by Kirby LindsayYears ago, along Stone Way, between North 39th and 40th Streets, a hole was dug for pending construction. Today, the hole remains. Referred to, sometimes, as the ‘QFC Pit,’ recent research has shown that current efforts to transform the site into something – or anything - may soon run out of time.
Ownership Established, For Now?
A call to Kristin Maas, spokesperson for QFC, established that the pit remains the responsibility of the grocery store chain. In early March she hadn’t known of the graffiti and water complaints mentioned during the February Fremont Neighborhood Council meeting, but she promised to forward them on to the facilities department. Four days later, the problems had been cleaned up.
Maas encouraged all neighbors, and concerned passers-by, to contact her if new problems develop on the property. She can be reached by e-mail or by calling 425/990-6182.
According to Maas, QFC is “still in the process of selling that property.” She could not recall, off the top of her head, how long this sale has been ‘in process.’ An article from The Seattle Times, originally published November 29, 2008, reported that Prescott Development agreed to buy the property from QFC in July 2007, pending City approval of changes to the permits.
When contacted early in March 2010, Carl Pollard of Prescott said that the sale is in a 30-day process, and he was not ready to talk.
Permits Pending, For Now?
According to Bryan Stevens, Customer Service Manager with the City of Seattle Department of Planning and Development (DPD), his department issued QFC a new master use permit (MUP) on July 17, 2009. The original MUP contained a plan for a grocery store at street level but this one allowed construction of ‘retail space’. Stevens had heard there was no interest in a grocery store for the site but, under this MUP, “it doesn’t mean there can’t be one,” or several small stores, or a drug store. This permit also allows construction of 143 residential units, seven live/work units, plus parking for 192 vehicles.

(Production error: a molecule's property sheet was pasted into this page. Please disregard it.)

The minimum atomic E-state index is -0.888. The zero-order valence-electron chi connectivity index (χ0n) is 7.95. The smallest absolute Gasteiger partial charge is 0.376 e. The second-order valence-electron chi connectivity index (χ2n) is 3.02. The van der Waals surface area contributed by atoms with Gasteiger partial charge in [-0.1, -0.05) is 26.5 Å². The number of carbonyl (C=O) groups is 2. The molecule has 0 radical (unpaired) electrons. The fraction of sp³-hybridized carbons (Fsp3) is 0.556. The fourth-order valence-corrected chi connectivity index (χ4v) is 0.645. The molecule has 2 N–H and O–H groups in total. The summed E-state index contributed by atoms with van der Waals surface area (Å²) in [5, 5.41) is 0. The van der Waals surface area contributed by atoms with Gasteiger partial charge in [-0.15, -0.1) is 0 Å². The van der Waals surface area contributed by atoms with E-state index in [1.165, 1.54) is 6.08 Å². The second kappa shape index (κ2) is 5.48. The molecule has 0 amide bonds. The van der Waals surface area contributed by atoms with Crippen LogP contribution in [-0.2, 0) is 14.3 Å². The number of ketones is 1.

The MUP issued in 2009, Stevens explained, will be good for three years (it expires, he said, near the end of 2011) with the possibility of an extension for another three years. Under this permit, the project has three phases with the first - further excavation and shoring up of the site - already completed.
The construction permit for phase two - pouring a foundation and construction of a garage structure - remains under review, Stevens reported, awaiting a response by the permit holder to corrections demanded by the City. The time limit for a response has been extended. By September 2010, the DPD must have a response, issue the permit and the holder must have begun work, but they can take up to 18 months to complete the job, with the possibility of another renewal.
Phase three concerns construction of a street level structure, as agreed upon during the MUP process. “We don’t necessarily know what business decisions are being made behind the scenes between private property owners,” Stevens explained, about the delay. “We know the owner when the permit is issued. It is a static thing,” he explained, and the owners have no obligation to keep the DPD informed.
Again, according to The Seattle Times, the previous business located at the site – Safeway – closed in 2001. The building, graffiti covered and decrepit, came down in 2006 (DPD recorded a demolition permit issued in 2003). It is a long time for a hole in the ground to sit fallow, but meanwhile, neighbors can enjoy the silence and clear views, for a little while longer…
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